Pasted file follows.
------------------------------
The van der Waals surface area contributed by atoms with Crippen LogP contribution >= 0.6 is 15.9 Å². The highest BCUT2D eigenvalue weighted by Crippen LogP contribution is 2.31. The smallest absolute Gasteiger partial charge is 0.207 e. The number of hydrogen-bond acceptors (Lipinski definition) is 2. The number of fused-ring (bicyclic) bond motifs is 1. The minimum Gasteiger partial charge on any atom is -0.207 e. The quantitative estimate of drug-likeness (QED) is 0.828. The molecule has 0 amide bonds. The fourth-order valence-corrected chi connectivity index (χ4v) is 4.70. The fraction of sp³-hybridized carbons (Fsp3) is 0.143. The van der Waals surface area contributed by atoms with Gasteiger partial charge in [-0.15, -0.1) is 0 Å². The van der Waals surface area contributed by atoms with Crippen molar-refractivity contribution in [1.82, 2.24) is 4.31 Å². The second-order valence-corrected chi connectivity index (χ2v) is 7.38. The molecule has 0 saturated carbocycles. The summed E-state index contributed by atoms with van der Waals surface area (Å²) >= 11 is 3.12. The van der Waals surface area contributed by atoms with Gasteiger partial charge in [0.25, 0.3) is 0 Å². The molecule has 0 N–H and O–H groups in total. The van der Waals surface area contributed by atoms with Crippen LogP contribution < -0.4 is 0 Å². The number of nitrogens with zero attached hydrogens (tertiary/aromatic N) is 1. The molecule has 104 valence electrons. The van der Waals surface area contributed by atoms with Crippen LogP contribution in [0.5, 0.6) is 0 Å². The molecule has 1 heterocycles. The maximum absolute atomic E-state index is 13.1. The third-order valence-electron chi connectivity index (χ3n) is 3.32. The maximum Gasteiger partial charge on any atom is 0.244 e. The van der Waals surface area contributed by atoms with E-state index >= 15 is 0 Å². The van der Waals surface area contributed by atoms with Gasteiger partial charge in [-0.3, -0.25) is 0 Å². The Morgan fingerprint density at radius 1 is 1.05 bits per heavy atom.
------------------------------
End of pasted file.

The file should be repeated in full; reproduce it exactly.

The van der Waals surface area contributed by atoms with Crippen LogP contribution >= 0.6 is 15.9 Å². The highest BCUT2D eigenvalue weighted by Crippen LogP contribution is 2.31. The smallest absolute Gasteiger partial charge is 0.207 e. The number of hydrogen-bond acceptors (Lipinski definition) is 2. The number of fused-ring (bicyclic) bond motifs is 1. The minimum Gasteiger partial charge on any atom is -0.207 e. The quantitative estimate of drug-likeness (QED) is 0.828. The molecule has 0 amide bonds. The fourth-order valence-corrected chi connectivity index (χ4v) is 4.70. The fraction of sp³-hybridized carbons (Fsp3) is 0.143. The van der Waals surface area contributed by atoms with Gasteiger partial charge in [-0.15, -0.1) is 0 Å². The van der Waals surface area contributed by atoms with Crippen molar-refractivity contribution in [1.82, 2.24) is 4.31 Å². The second-order valence-corrected chi connectivity index (χ2v) is 7.38. The molecule has 0 saturated carbocycles. The summed E-state index contributed by atoms with van der Waals surface area (Å²) >= 11 is 3.12. The van der Waals surface area contributed by atoms with Gasteiger partial charge in [0.25, 0.3) is 0 Å². The molecule has 0 N–H and O–H groups in total. The van der Waals surface area contributed by atoms with Crippen LogP contribution < -0.4 is 0 Å². The number of nitrogens with zero attached hydrogens (tertiary/aromatic N) is 1. The molecule has 104 valence electrons. The van der Waals surface area contributed by atoms with Crippen LogP contribution in [0.5, 0.6) is 0 Å². The molecule has 1 heterocycles. The maximum absolute atomic E-state index is 13.1. The third-order valence-electron chi connectivity index (χ3n) is 3.32. The maximum Gasteiger partial charge on any atom is 0.244 e. The van der Waals surface area contributed by atoms with E-state index >= 15 is 0 Å². The van der Waals surface area contributed by atoms with Gasteiger partial charge in [-0.3, -0.25) is 0 Å². The Morgan fingerprint density at radius 1 is 1.05 bits per heavy atom.